With new research and commercial test launches, clincians anticipate exciting new tools but judging quality and utility has become challenging.
Researchers hope to identify exosomal biomarkers that can predict or detect cancer recurrence and metastasis at its earliest stages.
New data from Peregrine Pharmaceuticals, along with other recent research, suggests that surface proteins can be used to isolate cancer-specific exosomes to detect the presence of a tumor.
Researchers showed it could differentiate pancreatic cancer cases from controls with high sensitivity, and believe it could work similarly for other cancers or in infectious disease.
The company developed the instrument using in-licensed technology coupled with its own chemistry and other technology for exosomal protein analysis.
With an initial focus on exosome biology, the technology giant is looking for ways to use the microfluidic chip, which can sort particles as small as 20 nanometers.
The partners have a long-standing sponsored research agreement focused on phosphatidylserine, a signaling molecule found in tumor exosomes.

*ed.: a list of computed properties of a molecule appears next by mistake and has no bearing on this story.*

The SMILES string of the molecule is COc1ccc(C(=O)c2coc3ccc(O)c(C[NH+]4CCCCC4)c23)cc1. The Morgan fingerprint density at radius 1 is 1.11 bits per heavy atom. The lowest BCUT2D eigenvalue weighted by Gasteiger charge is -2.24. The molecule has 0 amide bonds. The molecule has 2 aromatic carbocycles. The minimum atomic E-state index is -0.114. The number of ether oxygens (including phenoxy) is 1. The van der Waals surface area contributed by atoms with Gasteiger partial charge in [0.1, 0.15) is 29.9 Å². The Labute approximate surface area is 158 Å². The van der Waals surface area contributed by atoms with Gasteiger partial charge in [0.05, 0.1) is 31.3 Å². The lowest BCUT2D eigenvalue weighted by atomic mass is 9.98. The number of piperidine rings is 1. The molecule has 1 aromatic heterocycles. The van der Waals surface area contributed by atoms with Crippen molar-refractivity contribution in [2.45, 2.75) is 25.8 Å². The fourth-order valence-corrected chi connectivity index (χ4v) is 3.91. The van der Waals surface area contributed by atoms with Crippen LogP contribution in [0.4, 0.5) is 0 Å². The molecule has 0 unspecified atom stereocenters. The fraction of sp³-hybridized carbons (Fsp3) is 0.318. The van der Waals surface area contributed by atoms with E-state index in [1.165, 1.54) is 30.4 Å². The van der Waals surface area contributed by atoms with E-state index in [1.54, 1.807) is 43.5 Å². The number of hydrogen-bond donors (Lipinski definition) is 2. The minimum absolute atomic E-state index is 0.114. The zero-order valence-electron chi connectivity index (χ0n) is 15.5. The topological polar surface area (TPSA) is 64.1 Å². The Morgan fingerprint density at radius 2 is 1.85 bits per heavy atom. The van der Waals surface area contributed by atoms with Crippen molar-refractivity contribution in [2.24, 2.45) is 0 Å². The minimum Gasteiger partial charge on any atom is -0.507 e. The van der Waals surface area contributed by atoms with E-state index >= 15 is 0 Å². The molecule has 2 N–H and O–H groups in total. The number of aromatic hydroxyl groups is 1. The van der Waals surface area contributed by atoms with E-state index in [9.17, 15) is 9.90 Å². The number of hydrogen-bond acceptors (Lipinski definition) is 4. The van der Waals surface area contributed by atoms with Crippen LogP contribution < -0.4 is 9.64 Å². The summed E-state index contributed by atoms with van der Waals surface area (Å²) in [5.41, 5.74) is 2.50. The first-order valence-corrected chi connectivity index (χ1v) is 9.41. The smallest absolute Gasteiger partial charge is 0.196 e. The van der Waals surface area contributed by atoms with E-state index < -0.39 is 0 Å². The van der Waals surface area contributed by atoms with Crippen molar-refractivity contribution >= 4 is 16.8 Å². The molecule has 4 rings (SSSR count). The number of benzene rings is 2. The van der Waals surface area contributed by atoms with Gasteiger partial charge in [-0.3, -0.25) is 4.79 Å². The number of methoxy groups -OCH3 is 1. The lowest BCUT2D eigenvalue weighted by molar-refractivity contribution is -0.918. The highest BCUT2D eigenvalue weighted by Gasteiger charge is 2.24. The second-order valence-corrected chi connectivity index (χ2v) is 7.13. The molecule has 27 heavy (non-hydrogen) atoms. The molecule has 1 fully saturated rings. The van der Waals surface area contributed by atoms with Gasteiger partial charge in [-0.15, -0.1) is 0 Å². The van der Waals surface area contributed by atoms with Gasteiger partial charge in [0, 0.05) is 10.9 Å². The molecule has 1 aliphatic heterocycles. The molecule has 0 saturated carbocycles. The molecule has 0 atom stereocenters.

The partners will develop a biomarker discovery platform based on Exosome Diagnostics' exosomal RNA sequencing technology.
The company plans to make the platform available to collaborators conducting research on exosomal biomarkers with the aim of development new diagnostics.
The method may allow for higher resolution analysis of liquid biopsy samples, and could be useful for monitoring and guiding treatment for cancer patients.
Dog DNA testing finds that some purebreds might not truly be purebreds, Inside Edition reports.
Mary Beckerle has returned as director of the Huntsman Cancer Institute, according to ScienceInsider.
Smithsonian Magazine reports that environmental DNA sampling can be used to track elusive organisms.
In Genome Research this week: repetitive satellite DNA in the fruit fly, transcriptome map assembly pipeline, and more.